Tarana Wireless, whose mission is to accelerate the broadband industry’s efforts to close the world’s persistent digital divide, announced reaching two major milestones this month.
After commercial launch in late 2021 of Tarana’s G1 platform — which delivers fiber-class internet service at a fraction of fiber’s cost and complexity — the company is on track to deliver over $100 million of revenue in 2022, from a customer base that has exploded to more than 120 service providers. Tarana also announced it has raised $170 million at a $1 billion valuation from preeminent venture and institutional investors to support their rapid growth.
The round was co-led by Axon Capital, Khosla Ventures, and Prime Movers Lab. Also participating were Michigan State Pension Fund, I Squared Capital, and two other large, industry-leading institutional investors.
Beyond water and electricity, affordable, high-speed internet access has become the most important utility for households the world over. Outside of the relatively small percentage of global homes that have access to upgraded cable, fiber has been the most viable new technology for reliable, high-speed internet. Unfortunately, fiber is throttled by high installation costs and project complexity, leading to long deployment timelines and a focus on high-density, high-income markets.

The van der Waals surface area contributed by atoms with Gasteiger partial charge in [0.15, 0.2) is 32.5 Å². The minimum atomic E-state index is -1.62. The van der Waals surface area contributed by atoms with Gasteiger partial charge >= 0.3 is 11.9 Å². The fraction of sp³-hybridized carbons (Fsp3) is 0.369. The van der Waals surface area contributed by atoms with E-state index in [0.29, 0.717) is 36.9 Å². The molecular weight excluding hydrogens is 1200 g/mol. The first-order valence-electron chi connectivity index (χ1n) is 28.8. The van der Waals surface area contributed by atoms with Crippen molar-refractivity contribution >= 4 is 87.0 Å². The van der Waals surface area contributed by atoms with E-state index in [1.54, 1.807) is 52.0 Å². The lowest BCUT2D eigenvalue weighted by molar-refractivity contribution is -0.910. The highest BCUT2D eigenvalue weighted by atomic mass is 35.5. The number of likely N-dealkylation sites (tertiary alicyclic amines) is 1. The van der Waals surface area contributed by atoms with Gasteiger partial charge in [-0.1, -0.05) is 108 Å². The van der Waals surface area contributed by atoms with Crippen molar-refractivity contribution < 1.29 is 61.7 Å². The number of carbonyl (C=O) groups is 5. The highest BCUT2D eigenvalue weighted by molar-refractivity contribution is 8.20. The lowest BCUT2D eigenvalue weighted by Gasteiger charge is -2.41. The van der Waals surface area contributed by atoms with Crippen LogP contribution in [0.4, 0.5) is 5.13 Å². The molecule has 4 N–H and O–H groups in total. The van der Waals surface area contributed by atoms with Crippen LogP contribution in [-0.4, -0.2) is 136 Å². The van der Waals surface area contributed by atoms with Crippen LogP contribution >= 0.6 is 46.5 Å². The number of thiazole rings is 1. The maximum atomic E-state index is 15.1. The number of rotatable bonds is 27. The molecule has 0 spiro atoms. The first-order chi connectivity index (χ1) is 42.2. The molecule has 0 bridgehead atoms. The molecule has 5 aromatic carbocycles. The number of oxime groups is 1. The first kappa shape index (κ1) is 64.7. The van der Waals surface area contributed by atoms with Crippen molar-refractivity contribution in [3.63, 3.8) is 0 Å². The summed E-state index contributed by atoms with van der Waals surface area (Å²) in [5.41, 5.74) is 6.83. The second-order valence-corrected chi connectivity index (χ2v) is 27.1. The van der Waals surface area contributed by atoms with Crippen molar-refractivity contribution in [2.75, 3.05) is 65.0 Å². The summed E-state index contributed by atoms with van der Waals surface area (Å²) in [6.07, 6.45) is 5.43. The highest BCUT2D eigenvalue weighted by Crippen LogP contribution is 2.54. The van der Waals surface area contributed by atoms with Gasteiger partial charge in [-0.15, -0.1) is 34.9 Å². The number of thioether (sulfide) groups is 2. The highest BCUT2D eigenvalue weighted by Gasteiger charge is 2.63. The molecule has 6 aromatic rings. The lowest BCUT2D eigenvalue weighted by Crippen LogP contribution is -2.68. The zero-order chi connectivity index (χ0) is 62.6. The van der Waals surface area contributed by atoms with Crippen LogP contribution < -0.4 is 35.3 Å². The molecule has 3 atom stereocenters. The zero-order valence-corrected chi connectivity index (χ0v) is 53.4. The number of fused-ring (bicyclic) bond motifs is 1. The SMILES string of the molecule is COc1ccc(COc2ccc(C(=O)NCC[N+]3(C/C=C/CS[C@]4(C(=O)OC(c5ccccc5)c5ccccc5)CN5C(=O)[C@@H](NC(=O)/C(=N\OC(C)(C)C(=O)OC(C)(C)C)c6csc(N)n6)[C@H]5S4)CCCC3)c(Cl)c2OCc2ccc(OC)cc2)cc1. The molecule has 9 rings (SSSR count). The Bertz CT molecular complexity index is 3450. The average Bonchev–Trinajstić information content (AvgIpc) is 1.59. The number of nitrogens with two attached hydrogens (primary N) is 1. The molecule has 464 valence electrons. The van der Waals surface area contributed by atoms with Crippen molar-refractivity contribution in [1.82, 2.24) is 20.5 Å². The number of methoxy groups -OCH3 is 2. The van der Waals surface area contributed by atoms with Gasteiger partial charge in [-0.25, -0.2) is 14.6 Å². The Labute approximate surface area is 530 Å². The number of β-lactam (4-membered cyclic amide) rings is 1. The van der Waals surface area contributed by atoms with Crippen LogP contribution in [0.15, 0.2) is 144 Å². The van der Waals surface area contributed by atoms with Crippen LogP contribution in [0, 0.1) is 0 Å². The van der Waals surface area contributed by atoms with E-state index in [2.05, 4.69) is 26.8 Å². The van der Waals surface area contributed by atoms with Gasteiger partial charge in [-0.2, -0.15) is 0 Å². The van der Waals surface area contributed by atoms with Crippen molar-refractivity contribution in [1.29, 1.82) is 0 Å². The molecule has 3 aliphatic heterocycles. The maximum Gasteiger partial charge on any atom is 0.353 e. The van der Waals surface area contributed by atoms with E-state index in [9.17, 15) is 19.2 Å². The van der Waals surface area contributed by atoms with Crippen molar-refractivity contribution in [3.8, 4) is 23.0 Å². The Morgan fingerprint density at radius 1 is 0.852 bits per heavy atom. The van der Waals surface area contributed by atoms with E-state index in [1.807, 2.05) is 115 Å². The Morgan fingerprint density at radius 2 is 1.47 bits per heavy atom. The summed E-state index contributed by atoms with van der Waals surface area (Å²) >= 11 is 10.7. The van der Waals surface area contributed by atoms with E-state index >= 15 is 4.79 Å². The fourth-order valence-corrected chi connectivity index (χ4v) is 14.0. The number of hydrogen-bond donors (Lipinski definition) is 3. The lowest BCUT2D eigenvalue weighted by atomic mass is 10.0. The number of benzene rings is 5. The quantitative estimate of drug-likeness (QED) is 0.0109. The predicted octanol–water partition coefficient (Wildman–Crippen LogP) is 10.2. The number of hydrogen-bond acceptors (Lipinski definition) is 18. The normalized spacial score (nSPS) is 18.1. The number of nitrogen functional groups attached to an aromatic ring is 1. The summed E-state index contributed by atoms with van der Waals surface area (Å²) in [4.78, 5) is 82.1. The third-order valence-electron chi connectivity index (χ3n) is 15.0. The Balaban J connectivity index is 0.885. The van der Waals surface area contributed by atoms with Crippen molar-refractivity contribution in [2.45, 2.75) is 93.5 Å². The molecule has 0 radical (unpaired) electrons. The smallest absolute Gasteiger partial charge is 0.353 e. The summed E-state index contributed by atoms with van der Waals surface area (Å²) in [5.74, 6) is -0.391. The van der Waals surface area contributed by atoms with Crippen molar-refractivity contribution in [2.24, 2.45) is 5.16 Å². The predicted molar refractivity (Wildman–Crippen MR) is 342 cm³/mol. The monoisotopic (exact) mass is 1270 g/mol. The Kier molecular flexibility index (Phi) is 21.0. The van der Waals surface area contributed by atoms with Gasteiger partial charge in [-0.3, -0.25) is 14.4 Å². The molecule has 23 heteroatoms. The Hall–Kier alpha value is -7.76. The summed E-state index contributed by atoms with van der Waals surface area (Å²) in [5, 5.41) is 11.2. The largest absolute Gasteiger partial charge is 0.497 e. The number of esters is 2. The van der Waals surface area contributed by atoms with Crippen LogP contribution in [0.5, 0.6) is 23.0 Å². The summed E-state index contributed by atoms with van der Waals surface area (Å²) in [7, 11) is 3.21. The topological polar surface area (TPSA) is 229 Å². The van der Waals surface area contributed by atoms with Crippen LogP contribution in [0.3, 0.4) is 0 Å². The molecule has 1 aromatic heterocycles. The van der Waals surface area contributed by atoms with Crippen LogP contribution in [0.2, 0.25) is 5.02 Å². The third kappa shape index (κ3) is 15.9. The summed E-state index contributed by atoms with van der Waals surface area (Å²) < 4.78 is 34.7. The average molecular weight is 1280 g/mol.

Alternatives to fiber have been challenged. Older cable systems suffer from inadequate upstream speeds and generally poor performance. Other options include sub-par DSL and prior generations of fixed wireless access that require line-of-sight to achieve reasonable speeds. And while later generations of satellites have shown vast improvements, they too have limitations.
Providing service with Tarana’s G1 platform is remarkably simple. An internet provider mounts four briefcase-sized “base node” radios on a tower, and these can deliver consistent high-performance internet with up to gigabit-class speeds and low latency for as many as 1,000 customers within a few-miles radius. They can also be configured to provide symmetric upstream and downstream rates as an option. All customers need is a “remote node” radio the size of a hardcover textbook installed on their house, which can connect to a base node even without clear line of sight between the radios.